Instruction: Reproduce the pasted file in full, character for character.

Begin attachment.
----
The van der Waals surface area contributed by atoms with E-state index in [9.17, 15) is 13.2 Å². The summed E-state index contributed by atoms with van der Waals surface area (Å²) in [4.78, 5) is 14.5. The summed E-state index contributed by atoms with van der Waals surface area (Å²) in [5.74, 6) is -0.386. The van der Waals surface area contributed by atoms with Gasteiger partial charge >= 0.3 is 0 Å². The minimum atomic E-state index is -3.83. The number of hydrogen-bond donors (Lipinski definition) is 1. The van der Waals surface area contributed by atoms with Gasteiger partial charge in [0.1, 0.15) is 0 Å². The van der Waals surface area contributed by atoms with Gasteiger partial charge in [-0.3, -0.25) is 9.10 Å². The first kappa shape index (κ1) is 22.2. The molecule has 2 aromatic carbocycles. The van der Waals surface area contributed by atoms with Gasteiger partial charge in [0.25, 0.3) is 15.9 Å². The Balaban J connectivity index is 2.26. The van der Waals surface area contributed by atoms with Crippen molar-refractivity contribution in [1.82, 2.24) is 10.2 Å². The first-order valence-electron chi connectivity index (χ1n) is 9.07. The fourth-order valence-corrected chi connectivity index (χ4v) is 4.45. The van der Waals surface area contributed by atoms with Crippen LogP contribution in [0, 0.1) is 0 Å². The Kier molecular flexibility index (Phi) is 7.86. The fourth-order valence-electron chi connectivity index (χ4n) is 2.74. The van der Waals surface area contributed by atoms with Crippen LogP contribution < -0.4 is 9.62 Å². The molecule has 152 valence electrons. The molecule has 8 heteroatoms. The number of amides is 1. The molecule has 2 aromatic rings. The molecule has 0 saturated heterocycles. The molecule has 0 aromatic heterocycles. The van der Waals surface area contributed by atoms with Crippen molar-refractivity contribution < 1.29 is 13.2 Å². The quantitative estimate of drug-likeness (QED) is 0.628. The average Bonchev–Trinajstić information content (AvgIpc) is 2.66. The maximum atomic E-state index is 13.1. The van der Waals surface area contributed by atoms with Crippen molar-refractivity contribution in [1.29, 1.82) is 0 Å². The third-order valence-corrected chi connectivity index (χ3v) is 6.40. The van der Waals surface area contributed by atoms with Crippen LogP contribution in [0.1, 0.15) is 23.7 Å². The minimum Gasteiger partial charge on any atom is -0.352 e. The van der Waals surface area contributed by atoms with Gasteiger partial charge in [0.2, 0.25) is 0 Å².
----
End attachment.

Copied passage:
The van der Waals surface area contributed by atoms with E-state index in [9.17, 15) is 13.2 Å². The summed E-state index contributed by atoms with van der Waals surface area (Å²) in [4.78, 5) is 14.5. The summed E-state index contributed by atoms with van der Waals surface area (Å²) in [5.74, 6) is -0.386. The van der Waals surface area contributed by atoms with Gasteiger partial charge >= 0.3 is 0 Å². The minimum atomic E-state index is -3.83. The number of hydrogen-bond donors (Lipinski definition) is 1. The van der Waals surface area contributed by atoms with Gasteiger partial charge in [0.1, 0.15) is 0 Å². The van der Waals surface area contributed by atoms with Gasteiger partial charge in [-0.3, -0.25) is 9.10 Å². The first kappa shape index (κ1) is 22.2. The molecule has 2 aromatic carbocycles. The van der Waals surface area contributed by atoms with Gasteiger partial charge in [0.25, 0.3) is 15.9 Å². The Balaban J connectivity index is 2.26. The van der Waals surface area contributed by atoms with Crippen molar-refractivity contribution in [1.82, 2.24) is 10.2 Å². The first-order valence-electron chi connectivity index (χ1n) is 9.07. The fourth-order valence-corrected chi connectivity index (χ4v) is 4.45. The van der Waals surface area contributed by atoms with Crippen LogP contribution in [0, 0.1) is 0 Å². The Kier molecular flexibility index (Phi) is 7.86. The fourth-order valence-electron chi connectivity index (χ4n) is 2.74. The van der Waals surface area contributed by atoms with Crippen LogP contribution < -0.4 is 9.62 Å². The molecule has 152 valence electrons. The molecule has 8 heteroatoms. The number of amides is 1. The molecule has 2 aromatic rings. The molecule has 0 saturated heterocycles. The molecule has 0 aromatic heterocycles. The van der Waals surface area contributed by atoms with Crippen molar-refractivity contribution < 1.29 is 13.2 Å². The quantitative estimate of drug-likeness (QED) is 0.628. The average Bonchev–Trinajstić information content (AvgIpc) is 2.66. The maximum atomic E-state index is 13.1. The van der Waals surface area contributed by atoms with Crippen molar-refractivity contribution in [1.29, 1.82) is 0 Å². The third-order valence-corrected chi connectivity index (χ3v) is 6.40. The van der Waals surface area contributed by atoms with Crippen LogP contribution in [0.1, 0.15) is 23.7 Å². The minimum Gasteiger partial charge on any atom is -0.352 e. The van der Waals surface area contributed by atoms with Gasteiger partial charge in [0.2, 0.25) is 0 Å².